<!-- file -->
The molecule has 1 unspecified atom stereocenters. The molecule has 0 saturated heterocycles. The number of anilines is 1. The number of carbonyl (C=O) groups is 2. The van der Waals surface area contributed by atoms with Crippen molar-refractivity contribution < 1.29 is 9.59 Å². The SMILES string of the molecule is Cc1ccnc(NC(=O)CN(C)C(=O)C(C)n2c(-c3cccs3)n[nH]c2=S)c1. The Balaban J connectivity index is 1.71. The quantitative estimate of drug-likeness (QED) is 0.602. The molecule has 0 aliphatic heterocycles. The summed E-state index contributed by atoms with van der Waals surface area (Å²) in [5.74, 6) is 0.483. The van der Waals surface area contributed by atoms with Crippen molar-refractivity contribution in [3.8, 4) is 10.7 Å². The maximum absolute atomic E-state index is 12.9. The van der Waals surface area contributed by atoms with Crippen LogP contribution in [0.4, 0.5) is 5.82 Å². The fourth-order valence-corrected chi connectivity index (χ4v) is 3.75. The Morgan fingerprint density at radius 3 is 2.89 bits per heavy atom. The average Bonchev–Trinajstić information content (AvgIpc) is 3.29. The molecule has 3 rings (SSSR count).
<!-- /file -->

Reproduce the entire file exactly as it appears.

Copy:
The molecule has 1 unspecified atom stereocenters. The molecule has 0 saturated heterocycles. The number of anilines is 1. The number of carbonyl (C=O) groups is 2. The van der Waals surface area contributed by atoms with Crippen molar-refractivity contribution < 1.29 is 9.59 Å². The SMILES string of the molecule is Cc1ccnc(NC(=O)CN(C)C(=O)C(C)n2c(-c3cccs3)n[nH]c2=S)c1. The Balaban J connectivity index is 1.71. The quantitative estimate of drug-likeness (QED) is 0.602. The molecule has 0 aliphatic heterocycles. The summed E-state index contributed by atoms with van der Waals surface area (Å²) in [5.74, 6) is 0.483. The van der Waals surface area contributed by atoms with Crippen molar-refractivity contribution in [3.8, 4) is 10.7 Å². The maximum absolute atomic E-state index is 12.9. The van der Waals surface area contributed by atoms with Crippen LogP contribution in [0.4, 0.5) is 5.82 Å². The fourth-order valence-corrected chi connectivity index (χ4v) is 3.75. The Morgan fingerprint density at radius 3 is 2.89 bits per heavy atom. The average Bonchev–Trinajstić information content (AvgIpc) is 3.29. The molecule has 3 rings (SSSR count).